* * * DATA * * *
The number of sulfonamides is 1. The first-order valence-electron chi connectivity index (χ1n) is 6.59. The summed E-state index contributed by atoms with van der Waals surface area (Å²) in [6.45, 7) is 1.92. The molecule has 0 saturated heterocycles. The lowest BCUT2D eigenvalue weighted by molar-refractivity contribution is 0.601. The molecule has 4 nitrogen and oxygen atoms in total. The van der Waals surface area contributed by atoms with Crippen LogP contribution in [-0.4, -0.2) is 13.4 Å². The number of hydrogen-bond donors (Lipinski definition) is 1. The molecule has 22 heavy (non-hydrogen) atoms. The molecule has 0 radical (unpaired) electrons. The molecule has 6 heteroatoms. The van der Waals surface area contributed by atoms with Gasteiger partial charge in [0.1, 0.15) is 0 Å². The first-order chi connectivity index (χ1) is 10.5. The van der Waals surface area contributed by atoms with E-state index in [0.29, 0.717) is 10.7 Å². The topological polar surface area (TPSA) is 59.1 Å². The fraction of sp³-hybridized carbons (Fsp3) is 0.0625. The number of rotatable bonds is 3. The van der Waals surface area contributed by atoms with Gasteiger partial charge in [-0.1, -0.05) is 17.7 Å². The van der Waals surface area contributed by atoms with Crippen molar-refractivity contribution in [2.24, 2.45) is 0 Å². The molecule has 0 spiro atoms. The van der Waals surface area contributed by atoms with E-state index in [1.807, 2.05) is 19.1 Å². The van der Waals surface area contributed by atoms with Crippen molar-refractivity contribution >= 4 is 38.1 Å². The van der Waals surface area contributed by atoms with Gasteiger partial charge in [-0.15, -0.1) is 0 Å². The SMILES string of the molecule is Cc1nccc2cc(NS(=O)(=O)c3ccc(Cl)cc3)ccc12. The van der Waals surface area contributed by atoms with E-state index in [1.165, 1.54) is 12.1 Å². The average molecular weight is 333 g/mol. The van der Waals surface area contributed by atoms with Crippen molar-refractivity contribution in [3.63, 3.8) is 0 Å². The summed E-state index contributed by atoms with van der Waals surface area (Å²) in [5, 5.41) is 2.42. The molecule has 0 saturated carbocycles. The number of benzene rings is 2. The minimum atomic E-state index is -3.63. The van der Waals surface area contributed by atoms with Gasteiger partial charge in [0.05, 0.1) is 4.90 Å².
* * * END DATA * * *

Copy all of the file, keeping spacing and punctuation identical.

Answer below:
The number of sulfonamides is 1. The first-order valence-electron chi connectivity index (χ1n) is 6.59. The summed E-state index contributed by atoms with van der Waals surface area (Å²) in [6.45, 7) is 1.92. The molecule has 0 saturated heterocycles. The lowest BCUT2D eigenvalue weighted by molar-refractivity contribution is 0.601. The molecule has 4 nitrogen and oxygen atoms in total. The van der Waals surface area contributed by atoms with Crippen LogP contribution in [-0.4, -0.2) is 13.4 Å². The number of hydrogen-bond donors (Lipinski definition) is 1. The molecule has 22 heavy (non-hydrogen) atoms. The molecule has 0 radical (unpaired) electrons. The molecule has 6 heteroatoms. The van der Waals surface area contributed by atoms with Gasteiger partial charge in [0.1, 0.15) is 0 Å². The first-order chi connectivity index (χ1) is 10.5. The van der Waals surface area contributed by atoms with E-state index in [0.29, 0.717) is 10.7 Å². The topological polar surface area (TPSA) is 59.1 Å². The fraction of sp³-hybridized carbons (Fsp3) is 0.0625. The number of rotatable bonds is 3. The van der Waals surface area contributed by atoms with Gasteiger partial charge in [-0.1, -0.05) is 17.7 Å². The van der Waals surface area contributed by atoms with Crippen molar-refractivity contribution in [2.24, 2.45) is 0 Å². The molecule has 0 spiro atoms. The van der Waals surface area contributed by atoms with E-state index in [1.807, 2.05) is 19.1 Å². The van der Waals surface area contributed by atoms with Crippen molar-refractivity contribution >= 4 is 38.1 Å². The van der Waals surface area contributed by atoms with Gasteiger partial charge in [-0.15, -0.1) is 0 Å². The SMILES string of the molecule is Cc1nccc2cc(NS(=O)(=O)c3ccc(Cl)cc3)ccc12. The van der Waals surface area contributed by atoms with E-state index in [1.165, 1.54) is 12.1 Å². The average molecular weight is 333 g/mol. The van der Waals surface area contributed by atoms with Crippen molar-refractivity contribution in [3.63, 3.8) is 0 Å². The summed E-state index contributed by atoms with van der Waals surface area (Å²) in [5, 5.41) is 2.42. The molecule has 0 saturated carbocycles. The number of benzene rings is 2. The minimum atomic E-state index is -3.63. The van der Waals surface area contributed by atoms with Gasteiger partial charge in [0.05, 0.1) is 4.90 Å².